Meanwhile, Finlandia launched Tangerine last year, which has been performing well, according to Tuell. Finlandia’s portfolio includes the classic plus seven additoonal flavors.
Heaven Hill Distilleries’ entrant Burnett’s Vodka boasts 20 flavor varieties, including the new Fruit Punch and Pink Lemonade. The new flavors will be supported by POS for floor displays and shelf facings, as well as sales education materials.
‘The real opportunity in the flavored category lies in true innovation,’ declared Maura McGinn, group director of vodkas and cordials for Skyy Spirits. That’s why Skyy scrapped its old flavored line in favor of All Natural Skyy Infusions. Infusions Pineapple was released last spring, which was the most successful product launches to date, says McGinn. Infusions Ginger was launched this February, bringing the total to seven.
Belvedere Vodka also has a twist, macerating fruits and flowers to impart flavors, without artificial additives. The newest addition is Belvedere Pink Grapefruit, artisanally produced with whole fruit.
‘Flavors have been very important to our business and we’ve been very successful with them,’ says Ian Crystal, brand director for Absolut. He adds: ‘But obviously, with the economy changing, you never know when you can continue to push the envelop. Berri Acai is our first sort of hybrid flavor. It’s cutting edge. There was some trepidation going in.’ So far, performance of the new flavor has exceeded expectations.
Sister spirit and another Pernod Ricard brand Fris, billed as the first freeze-distilled vodka, is also debuting three new flavors, Cherry, Blueberry and Grape. The launch is being supported by national print and online advertising and POS materials to generate interest and take-away at retail. SRP will be in line with Fris’ base brand at $9.99 per 750 ml.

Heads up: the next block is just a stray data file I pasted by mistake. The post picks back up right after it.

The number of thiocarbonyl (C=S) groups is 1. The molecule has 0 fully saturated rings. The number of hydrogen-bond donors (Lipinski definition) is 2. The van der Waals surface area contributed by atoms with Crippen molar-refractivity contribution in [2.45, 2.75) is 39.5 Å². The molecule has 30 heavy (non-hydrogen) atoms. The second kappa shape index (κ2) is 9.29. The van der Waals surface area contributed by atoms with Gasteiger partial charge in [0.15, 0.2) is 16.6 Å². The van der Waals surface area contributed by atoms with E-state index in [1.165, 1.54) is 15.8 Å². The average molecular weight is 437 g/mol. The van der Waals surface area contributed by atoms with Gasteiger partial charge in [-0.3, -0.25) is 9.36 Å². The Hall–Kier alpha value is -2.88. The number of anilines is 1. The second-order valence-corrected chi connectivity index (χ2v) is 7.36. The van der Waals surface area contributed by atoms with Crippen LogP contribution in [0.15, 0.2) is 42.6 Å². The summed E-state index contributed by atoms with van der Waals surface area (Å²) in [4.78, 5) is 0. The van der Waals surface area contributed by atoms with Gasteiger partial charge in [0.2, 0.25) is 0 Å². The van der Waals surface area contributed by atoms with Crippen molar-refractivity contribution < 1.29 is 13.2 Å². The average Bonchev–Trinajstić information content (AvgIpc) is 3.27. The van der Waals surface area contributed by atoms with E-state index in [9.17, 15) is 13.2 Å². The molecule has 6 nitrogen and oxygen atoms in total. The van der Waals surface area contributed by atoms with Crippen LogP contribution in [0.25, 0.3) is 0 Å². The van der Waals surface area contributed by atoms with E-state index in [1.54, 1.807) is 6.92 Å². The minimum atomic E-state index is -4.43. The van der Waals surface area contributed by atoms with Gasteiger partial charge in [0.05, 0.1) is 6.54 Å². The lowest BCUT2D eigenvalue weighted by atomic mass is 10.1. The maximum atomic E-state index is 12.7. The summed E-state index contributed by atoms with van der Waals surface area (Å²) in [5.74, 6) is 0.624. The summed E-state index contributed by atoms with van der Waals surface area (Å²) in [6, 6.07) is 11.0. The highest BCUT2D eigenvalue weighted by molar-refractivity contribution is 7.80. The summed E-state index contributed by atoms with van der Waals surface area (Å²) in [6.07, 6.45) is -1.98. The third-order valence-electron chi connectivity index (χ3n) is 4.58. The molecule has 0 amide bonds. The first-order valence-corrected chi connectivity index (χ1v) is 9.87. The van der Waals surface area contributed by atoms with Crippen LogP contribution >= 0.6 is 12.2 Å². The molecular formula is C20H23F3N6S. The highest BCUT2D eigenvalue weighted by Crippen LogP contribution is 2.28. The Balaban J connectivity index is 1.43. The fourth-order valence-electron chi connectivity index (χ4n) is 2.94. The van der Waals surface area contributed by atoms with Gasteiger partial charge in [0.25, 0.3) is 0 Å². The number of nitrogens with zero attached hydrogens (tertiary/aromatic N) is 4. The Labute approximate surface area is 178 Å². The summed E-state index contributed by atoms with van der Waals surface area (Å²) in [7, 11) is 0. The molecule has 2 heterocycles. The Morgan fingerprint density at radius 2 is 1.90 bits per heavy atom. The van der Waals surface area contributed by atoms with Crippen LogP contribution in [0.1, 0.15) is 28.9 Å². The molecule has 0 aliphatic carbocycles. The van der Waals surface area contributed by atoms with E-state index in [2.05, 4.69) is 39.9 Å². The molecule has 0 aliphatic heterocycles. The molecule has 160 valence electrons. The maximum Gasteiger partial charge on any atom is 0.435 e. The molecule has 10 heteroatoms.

Meanwhile, Stolichnaya, which notched sales of 1.95 million 9-liter cases in 2009, just released the eleventh flavor in its portfolio: Stolichnaya White Pomegranik, made with the natural flavor of white pomegranate. Rarer than the better-known red pomegranate, the white version is less tart, helping to impart a natural sweetness to the vodka. The new flavor can be enjoyed straight or in a variety of cocktails, the company says. It has a suggested retail of $23 for a 750 ml.
Sweet tea has become of the hottest flavors on the market with two relatively new brands showing significant sales. Diageo’s Jeremiah Weed Sweet Tea Flavored Vodka burst on the market last year with sales of 150,000 9-liter cases, and White Rock Distilleries’ Sweet Carolina Sweet Tea Flavored Vodka eclipsed 100,000 cases last year. For its part, Seagram’s Vodka, one of the fastest-selling vodka brands in the U.S. (with volume of more than 1 million cases), also debuted a Sweet Tea Flavored vodka last year.
A Question of Value
Much of the vodka category’s growth over the past few years has come from ultra-pricy and dazzlingly packaged super-premium entrants. Now that growth has shifted to thrifty value brands. On the plus side, this huge category has the range to capture all consumer buying occasions, so customers aren’t trading out of the category altogether.
‘Consumers are still actively turning to vodka in both off-premise and on-premise occasions, though there has been evidence of a change in their purchasing habits,’ stated Diageo VP Burch.
That’s underlined by the 2009 statistics released by the Distilled Spirits Council of the U.S. (DISCUS): the value category grew a hefty 10.7% in volume during the year; premium was a bit slower at 5.0%. Revenues for those sub-categories grew 6.7% and 4.0%, respectively, according to DISCUS. Obviously hit by the trading-down phenomenon, the high-end premium and superpremium segments were off in volume 2.3% and 5.8%, respectively, as well as revenues (off 1.2% and 1.9%, respectively).
Just how much market share those high-end premium and superpremium sub-categories will eventually regain is open to debate. Right now, there’s no question that value rules.